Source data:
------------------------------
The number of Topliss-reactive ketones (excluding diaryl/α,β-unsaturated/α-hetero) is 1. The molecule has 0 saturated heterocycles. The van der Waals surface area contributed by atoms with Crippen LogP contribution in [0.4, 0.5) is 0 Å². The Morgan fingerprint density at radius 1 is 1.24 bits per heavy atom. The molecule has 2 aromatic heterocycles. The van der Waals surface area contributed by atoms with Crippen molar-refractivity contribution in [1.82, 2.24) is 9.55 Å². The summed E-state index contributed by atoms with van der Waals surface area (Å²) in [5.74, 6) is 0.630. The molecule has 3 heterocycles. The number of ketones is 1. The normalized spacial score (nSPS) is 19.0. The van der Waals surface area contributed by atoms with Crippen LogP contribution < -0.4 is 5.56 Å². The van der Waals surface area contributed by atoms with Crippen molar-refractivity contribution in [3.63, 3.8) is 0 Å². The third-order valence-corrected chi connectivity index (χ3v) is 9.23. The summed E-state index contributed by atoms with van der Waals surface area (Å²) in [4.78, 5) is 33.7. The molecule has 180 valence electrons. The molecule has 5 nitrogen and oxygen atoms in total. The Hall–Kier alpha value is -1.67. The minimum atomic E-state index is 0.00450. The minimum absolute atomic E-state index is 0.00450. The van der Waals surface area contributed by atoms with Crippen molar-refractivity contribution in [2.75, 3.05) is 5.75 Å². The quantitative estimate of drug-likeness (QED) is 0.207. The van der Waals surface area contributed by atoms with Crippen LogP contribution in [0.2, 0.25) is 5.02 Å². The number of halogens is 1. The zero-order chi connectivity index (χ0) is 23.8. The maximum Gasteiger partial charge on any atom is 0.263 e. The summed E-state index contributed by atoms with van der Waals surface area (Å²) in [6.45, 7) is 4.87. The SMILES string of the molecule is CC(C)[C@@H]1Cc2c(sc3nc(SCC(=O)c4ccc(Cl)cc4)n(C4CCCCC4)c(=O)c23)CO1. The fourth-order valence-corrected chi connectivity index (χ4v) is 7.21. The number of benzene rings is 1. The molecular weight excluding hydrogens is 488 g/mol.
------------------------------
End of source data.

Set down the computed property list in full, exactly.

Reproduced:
The number of Topliss-reactive ketones (excluding diaryl/α,β-unsaturated/α-hetero) is 1. The molecule has 0 saturated heterocycles. The van der Waals surface area contributed by atoms with Crippen LogP contribution in [0.4, 0.5) is 0 Å². The Morgan fingerprint density at radius 1 is 1.24 bits per heavy atom. The molecule has 2 aromatic heterocycles. The van der Waals surface area contributed by atoms with Crippen molar-refractivity contribution in [1.82, 2.24) is 9.55 Å². The summed E-state index contributed by atoms with van der Waals surface area (Å²) in [5.74, 6) is 0.630. The molecule has 3 heterocycles. The number of ketones is 1. The normalized spacial score (nSPS) is 19.0. The van der Waals surface area contributed by atoms with Crippen LogP contribution < -0.4 is 5.56 Å². The van der Waals surface area contributed by atoms with Crippen molar-refractivity contribution in [3.63, 3.8) is 0 Å². The third-order valence-corrected chi connectivity index (χ3v) is 9.23. The summed E-state index contributed by atoms with van der Waals surface area (Å²) in [4.78, 5) is 33.7. The molecule has 180 valence electrons. The molecule has 5 nitrogen and oxygen atoms in total. The Hall–Kier alpha value is -1.67. The minimum atomic E-state index is 0.00450. The minimum absolute atomic E-state index is 0.00450. The van der Waals surface area contributed by atoms with Crippen molar-refractivity contribution in [2.75, 3.05) is 5.75 Å². The quantitative estimate of drug-likeness (QED) is 0.207. The van der Waals surface area contributed by atoms with Crippen LogP contribution in [0.2, 0.25) is 5.02 Å². The number of halogens is 1. The zero-order chi connectivity index (χ0) is 23.8. The maximum Gasteiger partial charge on any atom is 0.263 e. The summed E-state index contributed by atoms with van der Waals surface area (Å²) in [6.45, 7) is 4.87. The SMILES string of the molecule is CC(C)[C@@H]1Cc2c(sc3nc(SCC(=O)c4ccc(Cl)cc4)n(C4CCCCC4)c(=O)c23)CO1. The fourth-order valence-corrected chi connectivity index (χ4v) is 7.21. The number of benzene rings is 1. The molecular weight excluding hydrogens is 488 g/mol.